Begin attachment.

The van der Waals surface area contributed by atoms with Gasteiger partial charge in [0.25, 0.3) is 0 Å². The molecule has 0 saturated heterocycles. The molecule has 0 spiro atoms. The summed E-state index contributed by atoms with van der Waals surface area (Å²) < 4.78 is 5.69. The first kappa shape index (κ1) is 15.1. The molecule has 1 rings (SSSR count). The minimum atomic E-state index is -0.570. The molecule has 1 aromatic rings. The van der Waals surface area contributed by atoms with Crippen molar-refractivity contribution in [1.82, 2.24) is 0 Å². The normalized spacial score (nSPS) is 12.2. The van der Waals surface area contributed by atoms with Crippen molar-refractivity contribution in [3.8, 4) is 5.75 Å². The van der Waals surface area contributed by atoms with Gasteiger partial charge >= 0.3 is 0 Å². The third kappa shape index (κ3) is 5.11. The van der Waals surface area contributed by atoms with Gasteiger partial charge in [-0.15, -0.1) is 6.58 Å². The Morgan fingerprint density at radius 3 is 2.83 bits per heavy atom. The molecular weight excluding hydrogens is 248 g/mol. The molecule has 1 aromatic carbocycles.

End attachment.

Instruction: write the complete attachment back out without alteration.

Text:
The van der Waals surface area contributed by atoms with Gasteiger partial charge in [0.25, 0.3) is 0 Å². The molecule has 0 saturated heterocycles. The molecule has 0 spiro atoms. The summed E-state index contributed by atoms with van der Waals surface area (Å²) < 4.78 is 5.69. The first kappa shape index (κ1) is 15.1. The molecule has 1 rings (SSSR count). The minimum atomic E-state index is -0.570. The molecule has 1 aromatic rings. The van der Waals surface area contributed by atoms with Crippen molar-refractivity contribution in [1.82, 2.24) is 0 Å². The normalized spacial score (nSPS) is 12.2. The van der Waals surface area contributed by atoms with Crippen molar-refractivity contribution in [3.8, 4) is 5.75 Å². The van der Waals surface area contributed by atoms with Gasteiger partial charge >= 0.3 is 0 Å². The third kappa shape index (κ3) is 5.11. The van der Waals surface area contributed by atoms with Gasteiger partial charge in [-0.15, -0.1) is 6.58 Å². The Morgan fingerprint density at radius 3 is 2.83 bits per heavy atom. The molecular weight excluding hydrogens is 248 g/mol. The molecule has 1 aromatic carbocycles.